Too often ignored, Model Rule 8.3 imposes a mandatory duty to report a violation of the Rules of Professional Conduct that “raises a substantial question as to that lawyer’s honesty, trustworthy or fitness” to practice law. When teaching this rule, I discuss many of the behavioral reasons — such as obedience and conformity pressures — that can discourage reporting misconduct, especially by young lawyers early in their careers. After all, it is not easy for any lawyer, much less a subordinate attorney, to accept the personal and professional risks associated with reporting misconduct by a colleague or superior.
This discussion with my students is enriched when we consider Kelly v. Hutton & Williams, No. 97-CV-5631 (JG), 1999 WL 408416 (E.D.N.Y. June 17, 1999), which is excerpted in the course book that I use. In that case, a young lawyer claimed he was fired for refusing to stay silent in the face of serious over-billing violations by a senior partner at his firm (the case ultimately settled under a confidentiality agreement, so we do not what would have happened at trial. As an interesting aside — the partner accused of over-billing later became a fugitive from justice for running a multi-million dollar ponzi scheme. He was recently arrested after more than two decades on the lam). In discussing the case with my students, we explore some of the reasons why the plaintiff in Hunton & Williams seemingly was able to resist the behavioral pressures to stay silent, including that he acted as part of a group of associates at the firm who together reported the misconduct internally. Another salient point is that the associates obtained advice from an outsider (a federal judge for whom one of them had clerked) before reporting the misconduct. We consider how these factors — acting as part of group and finding a trusted outsider who can act as a sounding board — can help reduce the obedience and conformity pressures that make reporting misconduct so difficult (for more discussion, see pages 775-78 and 800-01 of Insights from Psychology: Teaching Behavioral Legal Ethics as a Core Element of Professional Responsibility).
For those looking for a more recent case that raises similar issues, Joffe v. King & Spalding, just hit the news. According to a complaint filed in federal court in Manhattan, Joffe was wrongfully terminated and denied other benefits after he complained to the firm’s general counsel (and outside counsel) about unethical misbehavior he had observed inside the firm. Specifically, Joffe claims the firm retaliated against the him after he reported that a partner had made false statements and misrepresentations to a federal judge in a pending proceeding. King & Spalding has recently answered the complaint, denying the charges. Interestingly, the legal theory in Joffe’s complaint — that the firm’s retaliatory conduct violates precedent set forth in a 1992 New York Court of Appeals case, Wieder v. Skala — is the same legal theory put forth in Hunton & Williams. It will be interesting to see how the case proceeds (updates to come).
As the field of Behavioral Legal Ethics expands, it’s exciting to watch how law professors are teaching the material. My article on how I teach behavioral science as part of a required 3-credit legal ethics course was recently published. Others have also started publishing about their experiences.
But what about those who want to delve into the material more deeply by teaching a semester long seminar dedicated to legal ethics and behavioral science? For those looking for a model, I encourage you to take a look at the syllabus that Professor Paula Schaefer from the University of Tennessee Law School has graciously shared. As you can see, Professor Schaefer’s course on Behavioral Legal Ethics — which is structured around a series of case studies — is an in-depth exploration of many of the core themes that has emerged from the science of ethical decision-making. The course looks fantastic (indeed, I wish I could take it!) — and I will be eager to hear more about the experience of teaching this material in a seminar setting.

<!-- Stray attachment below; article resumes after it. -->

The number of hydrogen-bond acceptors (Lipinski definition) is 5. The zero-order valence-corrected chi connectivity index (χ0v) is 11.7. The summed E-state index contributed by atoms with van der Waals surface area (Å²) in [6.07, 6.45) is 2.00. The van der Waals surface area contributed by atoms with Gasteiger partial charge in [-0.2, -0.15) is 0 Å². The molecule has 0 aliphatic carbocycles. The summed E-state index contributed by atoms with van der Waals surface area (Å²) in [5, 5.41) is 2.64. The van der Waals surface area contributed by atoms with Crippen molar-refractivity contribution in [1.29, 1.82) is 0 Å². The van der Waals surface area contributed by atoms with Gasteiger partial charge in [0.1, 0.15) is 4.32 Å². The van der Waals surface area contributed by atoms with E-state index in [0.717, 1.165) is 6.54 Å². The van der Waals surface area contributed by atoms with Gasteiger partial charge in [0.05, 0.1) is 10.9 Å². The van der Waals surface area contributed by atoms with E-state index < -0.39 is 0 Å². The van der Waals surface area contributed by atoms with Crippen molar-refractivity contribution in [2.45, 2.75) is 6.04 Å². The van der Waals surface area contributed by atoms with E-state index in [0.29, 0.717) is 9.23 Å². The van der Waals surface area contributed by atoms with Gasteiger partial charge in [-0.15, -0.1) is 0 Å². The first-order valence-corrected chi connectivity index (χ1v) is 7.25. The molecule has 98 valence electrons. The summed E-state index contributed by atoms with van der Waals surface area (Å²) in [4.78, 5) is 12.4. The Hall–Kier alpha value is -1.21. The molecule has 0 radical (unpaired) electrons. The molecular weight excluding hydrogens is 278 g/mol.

The description of Professor Schaefer’s course is as follows:
Behavioral science provides insight into why lawyers who believe themselves to be ethical nonetheless engage in professional misconduct. Students will gain an understanding of the psychological factors outside of the lawyer’s conscious awareness that impact decisionmaking and develop strategies for combatting these issues in practice. Course materials will include case studies of illegal and unethical lawyer conduct and behavioral science research. Students will analyze and discuss readings in online forums and in the classroom. In a final project, students will present research into how behavioral science explains attorney misconduct in a selected practice setting.
(ps: If others know of other seminars dedicated teaching BLE, feel free to share them in the comments — it would be nice to start gathering this material in one place).
I just posted the draft of my article, Insights from Psychology: Teaching Behavioral Legal Ethics as a Core Element of Professional Responsibility, ___ Mich. St. L. Rev. ___ (2016) (forthcoming). In it, I describe how I incorporate lessons from behavioral science into the survey course I teach on professional responsibility. I have discussed some of these techniques before (for example, here, here and here), but this article explores these themes and ideas in much more detail.
Here is the abstract:
The field of behavioral legal ethics — which draws on a large body of empirical research to explore how subtle and often unconscious psychological factors influence ethical decision-making by lawyers — has gained significant attention recently, including by many scholars who have called for a pedagogy that incorporates behavioral lessons into the professional responsibility curriculum. This article provides one of the first comprehensive accounts of how law teachers can meet this challenge. Based on an approach that employs a variety of experiential techniques to immerse students in the contextual and emotional aspects of legal practice, it provides a detailed model of how to teach legal ethics from a behavioral perspective. Reflections on the approach, including the encouraging response expressed by students to this interdisciplinary method of instruction, are also discussed.
A leading approach to ethics training in business schools comes from Professor Mary Gentile’s ground-breaking curriculum, Giving Voice to Values (GVV). What makes GVV so valuable is that it provides students with the specific skills they will need to act upon their values in situations where there are deep pressures to act unethically. Through a structured curriculum that draws on research findings from behavioral ethics, and that employs role plays, case studies, and simulations, students are taught how to develop what is described as a “moral muscle” — where, through practice and preparation, they pre-script and rehearse approaches to acting ethically in difficult situations. Many excellent resources are available to learn more about GVV, including Prof. Gentile’s book, Giving Voice to Values: How to Speak Your Mind When You Know What’s Right, and a series of videos about GVV narrated by Prof. Gentile and produced by Ethics Unwrapped.